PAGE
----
Ancients.info - The Online Resource for Ancient Coins & Antiquities  

Go Back   Ancients.info - The Online Resource for Ancient Coins & Antiquities > Miscellaneous > Education
Home Register FAQ Members List Calendar Search Today's Posts Mark Forums Read Sidebar Off

Education Fostering interest in ancient history and coins.

Reply
 
Thread Tools Display Modes
Old Jun 24, 2007, 06:02 PM   #1
Wisecentaur
Registered User
 
Wisecentaur's Avatar
 
Join Date: Dec 2003
Location: Southern Ohio
Posts: 75
   View My Photo Gallery
Clashed Dies

Hello,

I have been musing about the lack of clashed dies on ancient coins. Many American coins exhibit tell tale signs of clashed dies namely the imprint of one die onto the opposite when they contact without a planchet or flan between. It seems almost impossible for the ancients to have always had a blank between the dies when the strike occurred. Since there are example of brockages it leads me to believe that the minting process was a very rapid process and prone to mistakes like clashed dies.

Does anyone have examples of die clashes or an explanation as to why they are not common?

Thanks,

Dave
__________________
Greetings,

Wisecentaur
Wisecentaur is offline   Reply With Quote
Old Jun 24, 2007, 07:10 PM   #2
curtislclay
Registered User
 
Join Date: Jan 2004
Location: Chicago
Posts: 316
   View My Photo Gallery
Die clashes are in fact very common on Roman coins, as evidenced by the incuse portrait outlines, sometimes with incuse obv. legend also, often found in the rev. fields.

Something of a mystery is why the rev. designs were not usually transferred to the obv. dies by the same mishaps. The obv. die was mainly a big hollow for the portrait, so there was less level die surface to receive impressions from the clashed rev. die.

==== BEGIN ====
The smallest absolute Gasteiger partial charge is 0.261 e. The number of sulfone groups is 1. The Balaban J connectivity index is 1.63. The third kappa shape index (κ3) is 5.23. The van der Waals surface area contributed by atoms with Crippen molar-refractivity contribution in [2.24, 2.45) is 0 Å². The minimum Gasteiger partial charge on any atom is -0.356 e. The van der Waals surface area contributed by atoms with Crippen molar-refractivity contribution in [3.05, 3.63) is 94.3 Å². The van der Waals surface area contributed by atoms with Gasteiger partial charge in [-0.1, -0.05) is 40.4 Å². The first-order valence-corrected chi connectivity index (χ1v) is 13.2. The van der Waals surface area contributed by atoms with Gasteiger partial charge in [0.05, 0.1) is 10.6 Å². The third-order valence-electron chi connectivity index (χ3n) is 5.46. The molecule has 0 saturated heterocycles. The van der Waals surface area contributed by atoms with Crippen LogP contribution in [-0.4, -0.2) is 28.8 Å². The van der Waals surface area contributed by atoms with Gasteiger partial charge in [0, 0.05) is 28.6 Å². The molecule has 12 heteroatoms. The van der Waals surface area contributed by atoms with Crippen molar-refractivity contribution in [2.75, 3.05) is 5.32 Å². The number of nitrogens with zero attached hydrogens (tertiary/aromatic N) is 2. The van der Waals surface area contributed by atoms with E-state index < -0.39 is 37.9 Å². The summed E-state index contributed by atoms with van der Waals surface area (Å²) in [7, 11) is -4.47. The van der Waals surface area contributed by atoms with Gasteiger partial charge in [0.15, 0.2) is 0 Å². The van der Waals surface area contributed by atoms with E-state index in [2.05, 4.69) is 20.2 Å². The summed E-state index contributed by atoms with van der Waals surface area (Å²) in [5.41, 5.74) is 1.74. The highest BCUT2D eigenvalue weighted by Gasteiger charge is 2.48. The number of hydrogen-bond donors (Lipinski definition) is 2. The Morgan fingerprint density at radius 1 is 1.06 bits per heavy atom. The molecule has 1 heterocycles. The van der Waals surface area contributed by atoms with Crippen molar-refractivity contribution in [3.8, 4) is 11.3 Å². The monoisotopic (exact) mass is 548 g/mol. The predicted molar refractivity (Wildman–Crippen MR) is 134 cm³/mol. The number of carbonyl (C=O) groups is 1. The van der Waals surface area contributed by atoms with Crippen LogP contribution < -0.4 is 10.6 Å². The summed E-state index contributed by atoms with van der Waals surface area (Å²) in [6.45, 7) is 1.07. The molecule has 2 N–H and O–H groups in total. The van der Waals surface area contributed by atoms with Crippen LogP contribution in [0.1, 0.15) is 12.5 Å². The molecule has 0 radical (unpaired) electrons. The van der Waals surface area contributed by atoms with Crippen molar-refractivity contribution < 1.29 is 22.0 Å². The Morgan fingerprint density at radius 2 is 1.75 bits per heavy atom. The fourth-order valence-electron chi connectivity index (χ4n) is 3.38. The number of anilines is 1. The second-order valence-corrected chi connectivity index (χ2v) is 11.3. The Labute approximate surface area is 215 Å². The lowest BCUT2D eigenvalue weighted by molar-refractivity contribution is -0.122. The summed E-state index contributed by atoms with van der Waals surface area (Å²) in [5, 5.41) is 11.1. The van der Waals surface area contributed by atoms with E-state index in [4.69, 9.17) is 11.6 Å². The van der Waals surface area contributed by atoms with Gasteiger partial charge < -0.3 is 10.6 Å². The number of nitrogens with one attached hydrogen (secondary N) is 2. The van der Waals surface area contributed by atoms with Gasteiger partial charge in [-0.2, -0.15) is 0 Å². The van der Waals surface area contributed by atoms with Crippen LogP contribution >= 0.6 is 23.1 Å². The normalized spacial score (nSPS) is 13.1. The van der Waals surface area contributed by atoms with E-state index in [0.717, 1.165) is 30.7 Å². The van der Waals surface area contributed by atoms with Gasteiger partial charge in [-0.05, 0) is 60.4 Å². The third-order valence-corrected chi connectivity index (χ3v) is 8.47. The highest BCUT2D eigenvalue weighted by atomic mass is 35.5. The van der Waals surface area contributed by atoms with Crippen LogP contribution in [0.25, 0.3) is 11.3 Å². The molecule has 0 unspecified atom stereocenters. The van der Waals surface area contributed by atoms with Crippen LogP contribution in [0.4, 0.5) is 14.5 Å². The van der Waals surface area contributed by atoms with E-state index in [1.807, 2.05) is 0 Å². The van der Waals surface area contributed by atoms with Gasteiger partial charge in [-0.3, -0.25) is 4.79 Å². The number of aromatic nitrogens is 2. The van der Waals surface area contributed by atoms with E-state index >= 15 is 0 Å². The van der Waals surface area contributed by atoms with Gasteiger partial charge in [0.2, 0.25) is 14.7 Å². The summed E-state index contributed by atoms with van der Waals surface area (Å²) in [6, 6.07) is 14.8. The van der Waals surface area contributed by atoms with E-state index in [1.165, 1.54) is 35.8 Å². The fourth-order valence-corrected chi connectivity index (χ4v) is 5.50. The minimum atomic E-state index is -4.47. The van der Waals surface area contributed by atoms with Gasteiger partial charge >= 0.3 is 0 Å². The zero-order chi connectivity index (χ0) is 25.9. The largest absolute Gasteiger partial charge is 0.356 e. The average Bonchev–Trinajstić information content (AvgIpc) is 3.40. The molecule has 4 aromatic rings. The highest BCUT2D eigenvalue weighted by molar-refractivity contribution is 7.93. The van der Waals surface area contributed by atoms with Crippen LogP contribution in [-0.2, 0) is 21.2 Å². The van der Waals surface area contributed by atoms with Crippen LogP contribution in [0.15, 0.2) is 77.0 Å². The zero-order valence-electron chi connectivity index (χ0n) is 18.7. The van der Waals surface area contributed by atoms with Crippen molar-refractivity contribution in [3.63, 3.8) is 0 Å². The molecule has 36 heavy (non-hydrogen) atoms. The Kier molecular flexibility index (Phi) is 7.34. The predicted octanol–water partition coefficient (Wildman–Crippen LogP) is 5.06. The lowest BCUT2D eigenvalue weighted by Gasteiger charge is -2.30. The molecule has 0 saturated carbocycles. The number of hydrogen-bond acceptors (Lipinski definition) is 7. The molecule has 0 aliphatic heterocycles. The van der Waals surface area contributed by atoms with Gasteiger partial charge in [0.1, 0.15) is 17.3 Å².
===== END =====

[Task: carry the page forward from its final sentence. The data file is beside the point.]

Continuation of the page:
Doug Smith has a useful essay on this phenomenon, with images of examples.
curtislclay is offline   Reply With Quote
Old Jun 24, 2007, 07:56 PM   #3
Congius
Registered User
 
Join Date: Jan 2007
Posts: 211
View My Photo Gallery
Obviously (apparently) bronze coins were struck at quite a pace that didn't give time to correct for mishaps. The striker was wound up and coming down to strike the next coin regardless of whether the previous one had been successfully removed and a new flan positioned or not. Die clashes themselves arn't so rare, but they anyways only represent an extreme case. The more common errror case is that the team *almost* made it and you get a double strike or off-flan strike, and these are, as expected, much more common.

Here's a nice example from my collection of a die clash.

Ben
Attached Images
File Type: jpg ConstantineSolDieClash.jpg (43.9 KB, 56 views)

Last edited by Congius : Jun 25, 2007 at 01:02 AM.
Congius is offline   Reply With Quote
Old Jun 24, 2007, 08:16 PM   #4
Wisecentaur
Registered User
 
Wisecentaur's Avatar
 
Join Date: Dec 2003
Location: Southern Ohio
Posts: 75
   View My Photo Gallery
Curtis and Ben,

Your comments and the example are appreciated. I guess that a clash may not be as obvious on ancients as american coins. Someting I need to work on.

My main collecting interest is Greek. Are there any examples of early clashes on Greek coins? Interestingly, I searched for "clash" on V-coins and several examples turned up on Roman coins but none on Greek.

Thanks for the response.

Dave
__________________
Greetings,

Wisecentaur
Wisecentaur is offline   Reply With Quote
Reply


Thread Tools
Display Modes

Posting Rules
You may not post new threads
You may not post replies
You may not post attachments
You may not edit your posts

vB code is On
Smilies are On
[IMG] code is On
HTML code is Off


All times are GMT -6. The time now is 10:38 PM.


Powered by vBulletin® Version 3.6.5
Copyright ©2000 - 2018, Jelsoft Enterprises Ltd.
Content copyright © 2002-2006, VHobbies.com, LLC. All rights reserved.